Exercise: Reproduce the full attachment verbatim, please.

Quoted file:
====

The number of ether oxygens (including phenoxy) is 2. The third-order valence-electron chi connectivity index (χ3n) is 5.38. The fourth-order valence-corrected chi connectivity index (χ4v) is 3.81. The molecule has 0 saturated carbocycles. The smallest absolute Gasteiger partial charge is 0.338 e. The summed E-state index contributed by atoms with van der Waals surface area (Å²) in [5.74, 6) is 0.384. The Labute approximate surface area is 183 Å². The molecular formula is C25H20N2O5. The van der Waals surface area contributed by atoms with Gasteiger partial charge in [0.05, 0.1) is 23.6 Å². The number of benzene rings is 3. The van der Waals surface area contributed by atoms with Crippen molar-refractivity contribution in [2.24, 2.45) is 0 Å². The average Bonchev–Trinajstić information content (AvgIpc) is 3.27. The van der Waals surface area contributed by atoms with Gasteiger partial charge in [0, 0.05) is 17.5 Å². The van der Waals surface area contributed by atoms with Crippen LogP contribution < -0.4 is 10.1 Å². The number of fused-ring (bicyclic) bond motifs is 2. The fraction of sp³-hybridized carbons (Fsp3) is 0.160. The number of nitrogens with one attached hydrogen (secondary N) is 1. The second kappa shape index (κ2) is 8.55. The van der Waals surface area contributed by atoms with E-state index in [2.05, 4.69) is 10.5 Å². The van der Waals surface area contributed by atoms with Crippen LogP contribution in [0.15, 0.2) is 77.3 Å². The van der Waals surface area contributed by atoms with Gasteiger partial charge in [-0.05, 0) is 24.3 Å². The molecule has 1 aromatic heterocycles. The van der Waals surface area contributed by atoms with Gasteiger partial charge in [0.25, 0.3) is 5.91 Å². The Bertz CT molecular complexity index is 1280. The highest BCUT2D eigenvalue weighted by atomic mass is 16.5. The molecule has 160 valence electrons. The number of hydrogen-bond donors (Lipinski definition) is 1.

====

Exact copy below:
The number of ether oxygens (including phenoxy) is 2. The third-order valence-electron chi connectivity index (χ3n) is 5.38. The fourth-order valence-corrected chi connectivity index (χ4v) is 3.81. The molecule has 0 saturated carbocycles. The smallest absolute Gasteiger partial charge is 0.338 e. The summed E-state index contributed by atoms with van der Waals surface area (Å²) in [5.74, 6) is 0.384. The Labute approximate surface area is 183 Å². The molecular formula is C25H20N2O5. The van der Waals surface area contributed by atoms with Gasteiger partial charge in [0.05, 0.1) is 23.6 Å². The number of benzene rings is 3. The van der Waals surface area contributed by atoms with Crippen molar-refractivity contribution in [2.24, 2.45) is 0 Å². The average Bonchev–Trinajstić information content (AvgIpc) is 3.27. The van der Waals surface area contributed by atoms with Gasteiger partial charge in [0, 0.05) is 17.5 Å². The van der Waals surface area contributed by atoms with Crippen LogP contribution < -0.4 is 10.1 Å². The number of fused-ring (bicyclic) bond motifs is 2. The fraction of sp³-hybridized carbons (Fsp3) is 0.160. The number of nitrogens with one attached hydrogen (secondary N) is 1. The second kappa shape index (κ2) is 8.55. The van der Waals surface area contributed by atoms with E-state index in [2.05, 4.69) is 10.5 Å². The van der Waals surface area contributed by atoms with Crippen LogP contribution in [0.15, 0.2) is 77.3 Å². The van der Waals surface area contributed by atoms with Gasteiger partial charge in [-0.05, 0) is 24.3 Å². The molecule has 1 aromatic heterocycles. The van der Waals surface area contributed by atoms with Gasteiger partial charge in [0.25, 0.3) is 5.91 Å². The Bertz CT molecular complexity index is 1280. The highest BCUT2D eigenvalue weighted by atomic mass is 16.5. The molecule has 160 valence electrons. The number of hydrogen-bond donors (Lipinski definition) is 1.